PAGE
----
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Cat scratch disease
Cat scratch disease



Cat scratch disease is an infectious illness caused by the bacteria bartonella. It is believed to be transmitted by cat scratches, bites, or exposure to cat saliva.

Alternative Names:

CSD; Cat scratch fever; Bartonellosis

Causes, incidence, and risk factors:

Cat scratch disease is caused by Bartonella henselae. The disease is spread through contact with an infected cat (a bite or scratch), or contact with cat saliva on broken skin or the white of the eye .

About 2 - 3 weeks after becoming infection, lymph nodes swelling (lymphadenopathy ) occurs near the site of the scratch or bite.

Occasionally, an infected lymph node may form a tunnel (fistula ) through the skin and drain. Cat scratch disease is a common causes of chronic lymph node swelling in children.


A person who has had contact with a cat may show common symptoms, including:

  • Bump (papule ) or blister (pustule ) at site of injury (usually the first sign)
  • Lymph node swelling near the scratch or bite
  • Fever (in some patients)
  • Fatigue
  • Overall discomfort (malaise )
  • Headache

Less common symptoms may include:

Signs and tests:

A scratch or injury and a history of contact with a cat indicates that cat scratch disease is a possible cause of the lymph node swelling. In some cases, physical examination also shows an enlarged spleen (splenomegaly).

The disease often goes unrecognized because of the difficulty in testing. However, the Bartonella henselae IFA test is highly sensitive and specific for the detection of infection caused by this bacteria.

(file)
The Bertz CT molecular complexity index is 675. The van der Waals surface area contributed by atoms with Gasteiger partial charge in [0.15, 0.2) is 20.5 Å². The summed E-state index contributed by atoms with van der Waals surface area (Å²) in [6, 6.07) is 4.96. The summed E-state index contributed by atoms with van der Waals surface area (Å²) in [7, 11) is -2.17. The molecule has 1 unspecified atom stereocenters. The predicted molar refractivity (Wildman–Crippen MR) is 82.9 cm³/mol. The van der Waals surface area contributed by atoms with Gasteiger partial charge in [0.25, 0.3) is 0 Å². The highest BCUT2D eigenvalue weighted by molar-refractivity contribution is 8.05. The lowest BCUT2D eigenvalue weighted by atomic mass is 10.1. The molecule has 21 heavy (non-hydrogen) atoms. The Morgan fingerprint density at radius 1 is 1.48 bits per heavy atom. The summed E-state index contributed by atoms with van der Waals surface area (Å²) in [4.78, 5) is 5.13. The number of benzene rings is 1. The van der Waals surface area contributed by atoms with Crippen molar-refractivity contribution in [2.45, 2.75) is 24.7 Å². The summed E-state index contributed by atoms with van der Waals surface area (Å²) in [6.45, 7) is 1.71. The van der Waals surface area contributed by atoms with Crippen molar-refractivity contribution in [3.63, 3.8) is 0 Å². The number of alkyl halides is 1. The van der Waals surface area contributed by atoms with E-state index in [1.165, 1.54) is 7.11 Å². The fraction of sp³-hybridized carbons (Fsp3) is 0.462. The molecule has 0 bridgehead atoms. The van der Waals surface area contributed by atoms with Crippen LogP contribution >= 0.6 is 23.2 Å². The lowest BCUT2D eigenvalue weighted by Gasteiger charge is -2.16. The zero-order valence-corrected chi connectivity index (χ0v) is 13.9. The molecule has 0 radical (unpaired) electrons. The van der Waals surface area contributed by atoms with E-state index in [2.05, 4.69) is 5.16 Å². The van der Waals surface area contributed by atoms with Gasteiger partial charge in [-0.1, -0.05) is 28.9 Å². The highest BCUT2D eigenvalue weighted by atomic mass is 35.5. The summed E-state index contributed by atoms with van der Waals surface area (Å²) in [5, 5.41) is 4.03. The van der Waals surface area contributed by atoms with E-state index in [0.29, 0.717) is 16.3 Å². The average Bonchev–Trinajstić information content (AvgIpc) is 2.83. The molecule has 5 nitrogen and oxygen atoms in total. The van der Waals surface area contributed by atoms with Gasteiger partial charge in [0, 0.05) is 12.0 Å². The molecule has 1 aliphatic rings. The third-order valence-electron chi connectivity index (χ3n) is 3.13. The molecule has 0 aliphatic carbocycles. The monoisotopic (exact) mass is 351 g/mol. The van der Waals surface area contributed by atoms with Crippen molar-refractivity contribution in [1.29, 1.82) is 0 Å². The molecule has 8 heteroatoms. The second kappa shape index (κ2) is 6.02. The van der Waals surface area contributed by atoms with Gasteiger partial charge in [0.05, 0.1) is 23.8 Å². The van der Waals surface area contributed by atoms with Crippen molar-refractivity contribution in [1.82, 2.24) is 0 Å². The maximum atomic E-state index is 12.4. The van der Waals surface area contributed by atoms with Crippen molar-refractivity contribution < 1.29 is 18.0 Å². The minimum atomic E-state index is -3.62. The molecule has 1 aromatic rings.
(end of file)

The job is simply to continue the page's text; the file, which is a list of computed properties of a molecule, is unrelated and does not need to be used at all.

Other tests used in the diagnosis of cat scratch disease:


Generally, cat scratch disease is not serious. Medical treatment is not usually needed. However, in severe cases, treatment with antibiotics can be helpful.

In AIDS patients and in other people who have suppressed immune systems, cat scratch disease is more serious, and treatment with antibiotics is recommended.

Support Groups:

Expectations (prognosis):

In children with normal immune systems, full recovery without treatment is the norm. In immunocompromised people, treatment with antibiotics generally leads to recovery.


Calling your health care provider:

Call your health care provider if you have enlarged lymph nodes and a history of exposure to a cat.


Avoiding contact with cats prevents the disease. Where this is not reasonable, good hand-washing after playing with a cat, avoiding scratches and bites, and avoiding cat saliva will lessen the risk of infection.

Review Date: 8/6/2007
Reviewed By: D. Scott Smith, MD., MSc., DTM., Prof. Medical Microbiology & Immunology, Dept. of Human Biology, Stanford Univ. School of Medicine, Stanford, CA. Review provided by VeriMed Healthcare Network.

The information provided herein should not be used during any medical emergency or for the diagnosis or treatment of any medical condition. A licensed medical professional should be consulted for diagnosis and treatment of any and all medical conditions. Call 911 for all medical emergencies. Links to other sites are provided for information only -- they do not constitute endorsements of those other sites. © 1997- A.D.A.M., Inc. Any duplication or distribution of the information contained herein is strictly prohibited.

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